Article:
| One black ear, one white ear, a few
black spots, a stub of a tail and big blue eyes are the
distinguishing features of that laughing pudgy pup called
Bonzo. In the early 1920's Bonzo reigned
supreme. He was the envy of politicians, film stars,
and beautiful women. His features beaming down from
innumerable posters plastered across the world became an
institution. He appeared in films and on the stage,
and he was the sole subject for a series of art
portfolios. He was also the inspiration behind the
manufacture of a multitude of highly commercial
merchandise such as toys - both cuddly and mechanical,
ashtrays, pin-trays, trinket boxes, car mascots, jigsaw
puzzles, books, calendars, sweets, and a profusion of
postcards. Everyone, no matter what their age,
adored the little dog with the crinkly face, golf-ball
nose, and big feet.
Bonzo and the situations his creator George Studdy put him in made him into a kind of 'Everyman', a comforting 'man-in-the-street' symbol which denounced all forms of pomposity. He drank, gambled, and had a wicked eye for pretty women, but Bonzo was never violent, never spitefully unkind, and never repulsively offensive.
Looking back at the pre-1922 Studdy sketches of dogs it becomes clear that the original concept for a mischievous pup was born around 1911 - possibly earlier. The first dog which, as Studdy put it, "could run by itself" appeared in Pearson's Magazine. The drawing depicted a running hound with a wasp sitting on its tail and was captioned "When you are on a good thing - STICK TO IT!". It was also produced as a framed print, together with a companion picture titled "If you see a good thing - GO FOR IT!".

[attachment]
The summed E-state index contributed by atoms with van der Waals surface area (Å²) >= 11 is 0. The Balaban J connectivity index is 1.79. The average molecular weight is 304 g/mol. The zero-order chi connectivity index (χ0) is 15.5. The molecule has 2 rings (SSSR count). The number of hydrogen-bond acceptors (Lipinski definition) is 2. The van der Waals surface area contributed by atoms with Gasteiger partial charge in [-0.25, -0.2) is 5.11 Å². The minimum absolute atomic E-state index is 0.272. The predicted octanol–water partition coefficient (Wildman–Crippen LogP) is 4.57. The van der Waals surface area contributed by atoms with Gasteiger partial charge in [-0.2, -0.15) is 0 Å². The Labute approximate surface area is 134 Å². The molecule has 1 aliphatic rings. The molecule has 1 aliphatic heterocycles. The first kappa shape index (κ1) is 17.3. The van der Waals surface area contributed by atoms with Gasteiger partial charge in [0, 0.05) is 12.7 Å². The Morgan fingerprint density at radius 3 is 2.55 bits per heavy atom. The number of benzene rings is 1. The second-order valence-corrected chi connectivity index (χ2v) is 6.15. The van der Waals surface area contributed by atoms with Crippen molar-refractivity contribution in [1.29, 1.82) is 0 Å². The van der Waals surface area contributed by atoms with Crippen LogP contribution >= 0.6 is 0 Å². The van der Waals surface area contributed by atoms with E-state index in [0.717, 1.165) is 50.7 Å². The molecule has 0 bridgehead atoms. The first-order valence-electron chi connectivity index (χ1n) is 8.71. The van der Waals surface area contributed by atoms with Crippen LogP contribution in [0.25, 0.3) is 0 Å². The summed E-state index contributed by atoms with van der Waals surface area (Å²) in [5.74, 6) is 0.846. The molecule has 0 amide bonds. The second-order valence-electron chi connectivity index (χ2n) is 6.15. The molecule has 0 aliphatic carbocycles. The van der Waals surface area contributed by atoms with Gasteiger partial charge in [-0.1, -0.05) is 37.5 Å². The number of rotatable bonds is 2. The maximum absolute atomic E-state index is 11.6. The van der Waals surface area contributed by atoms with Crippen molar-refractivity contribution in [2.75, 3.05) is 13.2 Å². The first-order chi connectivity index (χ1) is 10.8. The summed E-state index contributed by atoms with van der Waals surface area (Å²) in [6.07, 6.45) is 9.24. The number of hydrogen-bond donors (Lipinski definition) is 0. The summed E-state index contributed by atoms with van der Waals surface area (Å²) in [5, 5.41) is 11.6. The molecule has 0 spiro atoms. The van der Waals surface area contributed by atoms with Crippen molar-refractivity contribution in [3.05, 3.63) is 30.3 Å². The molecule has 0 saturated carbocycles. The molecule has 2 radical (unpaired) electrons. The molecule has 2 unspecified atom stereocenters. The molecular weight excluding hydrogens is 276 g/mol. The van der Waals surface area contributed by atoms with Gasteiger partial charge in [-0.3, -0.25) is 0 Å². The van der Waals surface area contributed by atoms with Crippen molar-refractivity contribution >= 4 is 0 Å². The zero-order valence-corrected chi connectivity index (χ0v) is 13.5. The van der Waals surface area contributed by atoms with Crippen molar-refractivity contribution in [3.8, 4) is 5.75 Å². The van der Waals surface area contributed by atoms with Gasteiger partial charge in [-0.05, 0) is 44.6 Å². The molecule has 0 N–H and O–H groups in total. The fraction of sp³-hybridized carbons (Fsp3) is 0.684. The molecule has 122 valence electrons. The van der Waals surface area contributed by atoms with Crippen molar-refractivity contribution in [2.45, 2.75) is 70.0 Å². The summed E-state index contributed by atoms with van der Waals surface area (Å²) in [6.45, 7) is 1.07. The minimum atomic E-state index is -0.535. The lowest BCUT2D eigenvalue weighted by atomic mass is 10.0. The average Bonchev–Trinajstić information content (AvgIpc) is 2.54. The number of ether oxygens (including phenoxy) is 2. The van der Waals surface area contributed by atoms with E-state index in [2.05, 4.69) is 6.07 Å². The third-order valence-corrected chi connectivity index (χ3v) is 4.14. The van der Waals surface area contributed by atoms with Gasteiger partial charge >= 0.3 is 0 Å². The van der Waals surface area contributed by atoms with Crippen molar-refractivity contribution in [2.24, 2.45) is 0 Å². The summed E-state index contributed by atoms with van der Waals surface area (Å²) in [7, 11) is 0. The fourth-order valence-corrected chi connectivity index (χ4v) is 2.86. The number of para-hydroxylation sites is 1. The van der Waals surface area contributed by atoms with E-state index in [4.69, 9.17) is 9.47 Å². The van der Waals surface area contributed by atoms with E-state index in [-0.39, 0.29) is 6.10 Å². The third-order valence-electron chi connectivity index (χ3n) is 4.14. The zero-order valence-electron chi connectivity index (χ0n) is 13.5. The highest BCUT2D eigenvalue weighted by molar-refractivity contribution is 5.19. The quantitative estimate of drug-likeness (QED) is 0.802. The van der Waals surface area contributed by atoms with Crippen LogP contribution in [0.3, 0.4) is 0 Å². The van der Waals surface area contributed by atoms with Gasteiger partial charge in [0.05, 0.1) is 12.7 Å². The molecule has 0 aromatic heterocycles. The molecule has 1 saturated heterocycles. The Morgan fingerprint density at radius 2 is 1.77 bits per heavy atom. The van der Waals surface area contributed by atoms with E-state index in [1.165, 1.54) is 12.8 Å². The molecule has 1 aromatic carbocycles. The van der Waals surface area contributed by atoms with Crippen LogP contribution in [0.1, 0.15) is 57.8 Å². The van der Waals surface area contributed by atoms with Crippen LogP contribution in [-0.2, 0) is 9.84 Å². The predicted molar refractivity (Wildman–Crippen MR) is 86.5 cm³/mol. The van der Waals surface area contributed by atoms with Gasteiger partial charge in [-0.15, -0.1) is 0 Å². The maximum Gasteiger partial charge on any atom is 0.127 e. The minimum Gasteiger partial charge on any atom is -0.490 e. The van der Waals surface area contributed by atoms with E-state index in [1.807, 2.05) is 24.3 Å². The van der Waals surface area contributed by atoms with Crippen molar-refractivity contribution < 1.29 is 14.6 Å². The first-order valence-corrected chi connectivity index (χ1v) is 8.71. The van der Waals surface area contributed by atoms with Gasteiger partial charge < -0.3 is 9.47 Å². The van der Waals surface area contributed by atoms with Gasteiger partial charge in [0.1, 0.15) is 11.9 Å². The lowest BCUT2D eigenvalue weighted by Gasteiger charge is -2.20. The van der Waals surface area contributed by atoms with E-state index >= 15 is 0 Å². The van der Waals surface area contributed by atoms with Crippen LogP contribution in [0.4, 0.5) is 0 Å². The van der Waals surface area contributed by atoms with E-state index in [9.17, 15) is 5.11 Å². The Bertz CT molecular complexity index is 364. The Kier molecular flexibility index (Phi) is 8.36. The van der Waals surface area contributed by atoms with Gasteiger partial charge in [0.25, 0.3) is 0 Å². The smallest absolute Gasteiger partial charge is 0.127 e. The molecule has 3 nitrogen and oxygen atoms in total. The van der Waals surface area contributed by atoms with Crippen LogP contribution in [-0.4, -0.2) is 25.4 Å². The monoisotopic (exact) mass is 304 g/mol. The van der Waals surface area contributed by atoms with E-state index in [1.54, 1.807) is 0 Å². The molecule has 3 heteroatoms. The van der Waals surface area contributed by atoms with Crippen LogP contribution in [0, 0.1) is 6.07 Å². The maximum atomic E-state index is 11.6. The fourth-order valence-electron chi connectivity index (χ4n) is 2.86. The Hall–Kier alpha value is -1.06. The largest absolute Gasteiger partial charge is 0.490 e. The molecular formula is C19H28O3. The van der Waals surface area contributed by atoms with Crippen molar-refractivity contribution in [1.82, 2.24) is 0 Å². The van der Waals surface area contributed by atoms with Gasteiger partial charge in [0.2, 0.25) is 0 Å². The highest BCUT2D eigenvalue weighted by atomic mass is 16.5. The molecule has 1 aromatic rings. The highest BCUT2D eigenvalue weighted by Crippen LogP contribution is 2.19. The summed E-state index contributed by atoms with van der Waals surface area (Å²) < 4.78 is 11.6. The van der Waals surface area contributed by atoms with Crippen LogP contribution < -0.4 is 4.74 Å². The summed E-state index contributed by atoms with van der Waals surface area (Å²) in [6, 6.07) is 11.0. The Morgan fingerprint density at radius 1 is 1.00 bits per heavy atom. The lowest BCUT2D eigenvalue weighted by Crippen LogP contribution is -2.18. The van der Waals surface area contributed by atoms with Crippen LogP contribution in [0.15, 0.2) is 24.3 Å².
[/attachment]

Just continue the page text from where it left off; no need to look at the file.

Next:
This unnamed dog continued to appear in various Studdy sketches, and gradually became a regular feature in The Sketch magazine. It was from this magazine that Bonzo finally sprang in 1922, and he never looked back.
By the mid 1920's booksellers, stationers, toy shops, and the big department stores were selling a huge variety of Bonzo products. A.V.N. Jones & Co. of London produced two series of jigsaw puzzles, (thirty-one puzzles in all) each having a different colour picture of Bonzo, and consisting of "100 pieces on the interlocking system in Satin Walnut"! When assembled, the picture measured 10 x 7 inches, and the cost was three shillings and sixpence (about 17½ pence today!). The same firm made a range of ashtrays and pin-trays in a brown semi-porcelain, with a gilt edge and a black transfer print of Bonzo in the centre.
Motorists could decorate their cars with Bonzo mascots, made from either chrome or brass. One maker produced a wonderful mascot of him galloping like the wind. It was named 'The Telcote Pup' (after the manufacturer), was about 5 inches long, and sold for 3 Guineas in 1923. Confectionery manufacturers designed lollipops, jelly babies, chocolate bars, and sugar fondants in Bonzo shapes, and special Bonzo tins to sell them. A profusion of soft toys appeared in the toy shops for the very young, and pull-along tin toys for toddlers.
George Studdy himself was busy illustrating books and annuals written around Bonzo, and everywhere postcards featuring him in some situation or other could be found. Bonzo was a 'hit', not only in the United Kingdom, but all over the world.